*Please Note: our new address is www.betterthanstarbucks.org
December 2016 Vol. I No. VI
Not your ordinary poetry magazine!
If good coffee (or just the concept of coffee), great books, sharp wit, and great authors excite you, we are for you!
Her name is Madison. We were in college at the time. She sat across from me in a workshop, or something. She wore a skirt. Probably a blouse and shoes, too. But they are largely blinded by my memory of the skirt.
It was a plain skirt – black. Now that I think about it, the skirt isn’t that important either.
The garters are the key to this memory. Madison was seated across from me. She spun on her chair. And for a brief moment – not more than a nanosecond – she spread her legs, and not very far at that. My reflex observations are somewhat sluggish so I must have been looking in just the place, at just the right time. Or maybe I was waiting in anticipation for such a maneuver, but that is something I should save for analysis at a later date.
What I saw in that moment was the top of her knee-high black stockings contrasting her white inner thighs. Then I saw the garter straps holding the stockings in place.
This is not profound. But I have not been able to shake that image for over fifteen years. And I still can’t determine why.
At the time it excited me. And not necessarily sexually. I had no desire for her whatsoever. At least that I can recall. I was simply amazed that she wore garters. I guess I was under the assumption only brides-maids, movie stars, and hookers wore garters. And Madison was none of these, that I knew of. In short, her garters changed my perspective on the world. I became suspicious of every woman I saw, wondering if they too were concealing scandalous garters beneath conservative clothes. I lost my trust in everyone, having witnessed duality for the first time.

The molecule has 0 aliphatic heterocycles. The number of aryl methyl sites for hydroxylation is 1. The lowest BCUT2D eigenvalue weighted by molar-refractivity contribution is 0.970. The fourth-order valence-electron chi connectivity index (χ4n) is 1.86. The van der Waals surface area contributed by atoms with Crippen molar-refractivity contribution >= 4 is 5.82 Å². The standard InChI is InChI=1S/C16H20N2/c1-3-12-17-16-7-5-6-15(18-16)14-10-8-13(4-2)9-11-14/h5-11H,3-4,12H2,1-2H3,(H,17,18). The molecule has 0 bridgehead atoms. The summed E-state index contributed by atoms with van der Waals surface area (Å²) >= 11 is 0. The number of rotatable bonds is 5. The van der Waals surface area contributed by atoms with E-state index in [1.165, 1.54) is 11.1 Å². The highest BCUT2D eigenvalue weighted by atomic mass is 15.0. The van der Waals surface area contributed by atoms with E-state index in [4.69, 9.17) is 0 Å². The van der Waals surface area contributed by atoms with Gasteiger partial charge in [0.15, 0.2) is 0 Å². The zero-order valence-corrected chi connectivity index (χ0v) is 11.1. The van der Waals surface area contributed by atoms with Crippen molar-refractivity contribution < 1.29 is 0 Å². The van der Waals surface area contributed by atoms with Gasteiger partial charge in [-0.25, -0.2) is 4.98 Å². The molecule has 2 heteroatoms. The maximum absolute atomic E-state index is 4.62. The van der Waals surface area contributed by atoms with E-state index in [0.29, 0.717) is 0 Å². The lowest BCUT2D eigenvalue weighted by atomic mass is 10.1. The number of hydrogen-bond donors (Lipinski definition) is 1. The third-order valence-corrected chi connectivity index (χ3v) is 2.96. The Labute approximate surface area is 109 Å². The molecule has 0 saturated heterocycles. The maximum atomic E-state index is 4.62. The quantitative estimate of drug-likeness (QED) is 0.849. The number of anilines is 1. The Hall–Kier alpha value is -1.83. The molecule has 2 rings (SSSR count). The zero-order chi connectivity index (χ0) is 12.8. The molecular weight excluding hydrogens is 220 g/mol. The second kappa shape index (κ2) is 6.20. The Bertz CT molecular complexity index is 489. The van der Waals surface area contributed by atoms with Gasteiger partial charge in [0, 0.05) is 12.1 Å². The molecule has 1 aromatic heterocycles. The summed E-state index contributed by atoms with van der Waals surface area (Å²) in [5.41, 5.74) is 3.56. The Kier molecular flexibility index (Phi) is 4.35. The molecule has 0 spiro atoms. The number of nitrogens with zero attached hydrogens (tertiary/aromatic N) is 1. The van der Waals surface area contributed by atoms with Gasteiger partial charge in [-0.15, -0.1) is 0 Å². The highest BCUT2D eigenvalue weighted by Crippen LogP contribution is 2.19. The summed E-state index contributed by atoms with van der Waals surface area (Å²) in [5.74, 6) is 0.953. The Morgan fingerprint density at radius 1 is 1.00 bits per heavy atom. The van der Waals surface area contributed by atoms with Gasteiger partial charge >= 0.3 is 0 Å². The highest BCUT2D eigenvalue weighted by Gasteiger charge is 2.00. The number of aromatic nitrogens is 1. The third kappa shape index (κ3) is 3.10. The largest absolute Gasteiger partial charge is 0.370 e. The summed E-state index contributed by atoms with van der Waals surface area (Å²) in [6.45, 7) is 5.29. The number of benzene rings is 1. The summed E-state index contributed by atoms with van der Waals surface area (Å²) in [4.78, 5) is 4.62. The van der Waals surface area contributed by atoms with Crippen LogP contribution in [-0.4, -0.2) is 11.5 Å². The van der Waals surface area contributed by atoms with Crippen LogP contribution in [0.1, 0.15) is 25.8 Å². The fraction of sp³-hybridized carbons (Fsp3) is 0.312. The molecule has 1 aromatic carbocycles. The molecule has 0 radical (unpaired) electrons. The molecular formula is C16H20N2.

Contradiction. I decided that first impressions meant nothing. At least for Madison. This timid, red haired girl, nineteen at most, wearing garters to an 8 A.M. class.
I quickly superimposed this mystery on everyone I encountered. Even those I’d known for years. I began to question if I really knew anyone at all. Or even myself. I was not cognizant of hiding anything from others. So I began to feel wholly superficial and down-right insignificant. And this feeling, attached to the image of the garters, has followed me like a shadow ever since.
Recently, I’ve seen Madison on occasion. Our impromptu meetings are polite but insubstantial. The pleasantries we exchange fall meaninglessly into the well of my mistrust. I think of the garters, and nothing else. I want to ask her about the garters. Tell her about that morning in class. And how that morning has stuck with me and changed my vision like a pair of glasses. Or, more like a pair of glasses I have taken off – the fuzzy unknown replacing clarity. But I can’t. Partly out of embarrassment for the innocent glimpse of her thigh. And partly because I’m afraid her response might return my clarity, thereby dissolving the image of the garters forever.
by Michael D. Durkota
For those who can't make it to the mecca that is Kelly Writers House, we gather once per month, in a traveling show sort of migration around South Florida to enjoy the companionship, the intellectual stimulation and the pure exhaustion of the mental challenge of a live close read!
I walk by her every day and all she does is beep and ring. Not the usual sort of pleasant sounds that one is accustomed to hearing, but a metallic sort of noise that only her sort of people make. She stands in the crook between the stairs and the wall of a brick office building on 22nd. Every day she’s there, rain or shine, and she never once meets my gaze.